Screenstragram is another screensaver which displays the latest popular Instagram photos, but it is currently a Mac only download, compatible with Snow Leopard and up.
Instagrid allows you to create a pretty slick online gallery of your Instagram photos.
Instawar pits Instagram photos against each other in a little game where two random images are displayed side by side.
Pic-a-Fight is similar to Instawar, minus the ability to create a diptych. You can add your own photos into the mix by connecting your Instagram photos.
Instaprint is one of the coolest ideas we’ve seen emerge as a result of Instagram’s popularity. If you have a special event or party, rent Instaprint’s special Instaprint Box. Each box is associated with a specific location or hashtag, so any photo tagged with either will be automatically printed. Instaprint is kind of like a photobooth and Polaroid camera all rolled into one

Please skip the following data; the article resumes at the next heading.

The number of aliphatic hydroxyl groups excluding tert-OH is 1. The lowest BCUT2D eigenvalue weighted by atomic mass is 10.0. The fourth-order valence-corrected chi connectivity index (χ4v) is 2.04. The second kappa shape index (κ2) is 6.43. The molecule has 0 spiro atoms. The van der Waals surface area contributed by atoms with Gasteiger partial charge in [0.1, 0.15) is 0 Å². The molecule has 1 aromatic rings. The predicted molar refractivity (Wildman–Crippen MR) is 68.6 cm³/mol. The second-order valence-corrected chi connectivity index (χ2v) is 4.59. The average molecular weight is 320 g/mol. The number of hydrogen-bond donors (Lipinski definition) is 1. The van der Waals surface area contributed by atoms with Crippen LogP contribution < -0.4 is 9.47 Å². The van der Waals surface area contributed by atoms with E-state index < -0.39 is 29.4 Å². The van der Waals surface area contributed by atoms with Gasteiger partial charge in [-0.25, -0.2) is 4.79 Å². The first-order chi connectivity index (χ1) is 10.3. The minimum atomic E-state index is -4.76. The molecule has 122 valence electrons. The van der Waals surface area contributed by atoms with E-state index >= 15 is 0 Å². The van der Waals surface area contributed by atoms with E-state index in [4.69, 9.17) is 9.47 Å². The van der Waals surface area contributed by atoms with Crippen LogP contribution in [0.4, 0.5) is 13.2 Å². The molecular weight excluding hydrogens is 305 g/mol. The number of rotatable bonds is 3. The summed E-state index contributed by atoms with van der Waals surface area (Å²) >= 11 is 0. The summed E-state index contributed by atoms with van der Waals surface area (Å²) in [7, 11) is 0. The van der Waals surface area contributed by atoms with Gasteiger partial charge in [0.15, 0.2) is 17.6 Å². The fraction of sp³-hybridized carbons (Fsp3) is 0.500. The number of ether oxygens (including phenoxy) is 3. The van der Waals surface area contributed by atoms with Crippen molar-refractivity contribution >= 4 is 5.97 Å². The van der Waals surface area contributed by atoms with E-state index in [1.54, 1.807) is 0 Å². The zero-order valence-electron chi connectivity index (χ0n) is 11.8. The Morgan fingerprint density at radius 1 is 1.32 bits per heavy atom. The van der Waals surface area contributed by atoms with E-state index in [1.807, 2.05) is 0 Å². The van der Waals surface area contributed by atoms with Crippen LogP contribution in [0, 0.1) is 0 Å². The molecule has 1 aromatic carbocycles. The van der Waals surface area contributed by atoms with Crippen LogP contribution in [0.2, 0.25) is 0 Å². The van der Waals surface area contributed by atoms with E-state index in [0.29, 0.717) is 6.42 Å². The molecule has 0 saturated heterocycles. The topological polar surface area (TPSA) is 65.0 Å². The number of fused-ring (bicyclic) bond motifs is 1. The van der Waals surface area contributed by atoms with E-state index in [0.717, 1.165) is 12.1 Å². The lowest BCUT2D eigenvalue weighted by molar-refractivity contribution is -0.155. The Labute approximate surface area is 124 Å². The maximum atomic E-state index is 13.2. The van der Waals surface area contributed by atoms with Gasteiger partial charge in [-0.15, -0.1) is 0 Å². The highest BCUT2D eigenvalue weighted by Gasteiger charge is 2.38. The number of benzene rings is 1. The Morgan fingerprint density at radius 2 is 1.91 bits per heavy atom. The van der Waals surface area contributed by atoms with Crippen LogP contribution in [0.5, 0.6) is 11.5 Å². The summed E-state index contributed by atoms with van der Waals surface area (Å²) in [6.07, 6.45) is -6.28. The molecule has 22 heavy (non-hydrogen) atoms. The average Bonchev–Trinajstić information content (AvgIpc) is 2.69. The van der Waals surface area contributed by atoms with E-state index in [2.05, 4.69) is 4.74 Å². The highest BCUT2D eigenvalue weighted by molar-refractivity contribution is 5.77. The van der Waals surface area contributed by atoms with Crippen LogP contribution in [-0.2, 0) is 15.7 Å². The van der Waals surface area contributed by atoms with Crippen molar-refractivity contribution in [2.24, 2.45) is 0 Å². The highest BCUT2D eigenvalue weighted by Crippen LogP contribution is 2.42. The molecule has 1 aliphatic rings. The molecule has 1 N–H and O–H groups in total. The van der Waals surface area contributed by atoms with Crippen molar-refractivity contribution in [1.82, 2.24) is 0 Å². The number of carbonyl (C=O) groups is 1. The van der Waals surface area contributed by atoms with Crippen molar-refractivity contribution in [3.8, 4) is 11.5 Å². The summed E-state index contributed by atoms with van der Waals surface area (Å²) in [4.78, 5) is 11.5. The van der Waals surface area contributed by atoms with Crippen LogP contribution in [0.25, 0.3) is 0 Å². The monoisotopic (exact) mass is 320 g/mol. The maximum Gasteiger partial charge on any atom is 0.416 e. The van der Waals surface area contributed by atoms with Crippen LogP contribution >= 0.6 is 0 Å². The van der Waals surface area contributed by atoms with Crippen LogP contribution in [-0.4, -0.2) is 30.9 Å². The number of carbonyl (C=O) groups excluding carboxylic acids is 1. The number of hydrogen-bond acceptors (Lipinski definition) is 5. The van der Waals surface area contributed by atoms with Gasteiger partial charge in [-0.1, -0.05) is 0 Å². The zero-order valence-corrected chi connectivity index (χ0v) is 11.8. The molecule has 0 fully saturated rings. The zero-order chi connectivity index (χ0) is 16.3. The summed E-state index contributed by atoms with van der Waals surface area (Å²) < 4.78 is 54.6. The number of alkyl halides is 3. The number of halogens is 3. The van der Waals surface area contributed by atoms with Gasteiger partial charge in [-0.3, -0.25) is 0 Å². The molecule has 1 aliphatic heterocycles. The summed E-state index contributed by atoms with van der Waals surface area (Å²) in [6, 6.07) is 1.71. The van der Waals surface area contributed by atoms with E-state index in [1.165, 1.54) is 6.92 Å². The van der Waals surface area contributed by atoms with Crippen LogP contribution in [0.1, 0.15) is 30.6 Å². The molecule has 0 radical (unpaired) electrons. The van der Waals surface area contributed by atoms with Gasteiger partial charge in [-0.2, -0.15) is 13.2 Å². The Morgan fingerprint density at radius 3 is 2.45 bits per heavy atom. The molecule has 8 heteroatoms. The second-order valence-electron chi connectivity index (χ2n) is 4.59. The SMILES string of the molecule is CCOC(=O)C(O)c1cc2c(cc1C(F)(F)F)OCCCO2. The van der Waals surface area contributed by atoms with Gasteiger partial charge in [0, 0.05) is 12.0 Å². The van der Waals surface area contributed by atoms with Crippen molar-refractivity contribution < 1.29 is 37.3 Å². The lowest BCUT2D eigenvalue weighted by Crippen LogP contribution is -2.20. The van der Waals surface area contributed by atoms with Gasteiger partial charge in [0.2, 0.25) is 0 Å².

Instagoodies will provide you with a book of 1 inch stickers created using your Instagram photos.
Instamaker will turn your Instagram photos into t-shirts, mugs and postcards.
Stickygram turns your Instagram photos into fridge magnets.
If you’re looking for a way to print Instagram photos, Printstagram gives you a ton of cool options.
TeenyTile gives you a way to turn your Instagram photos into a cute little 2 inch ceramic tiles.
Postagram is an iPhone, Android and web-based app which allows you to send your Instagram photos as postcards.
If the smaller sticker size available from Prinstagram and Instagoodies doesn’t suit your taste, you can use ArtFlakes to order large 4 inch stickers using your Instagram photos.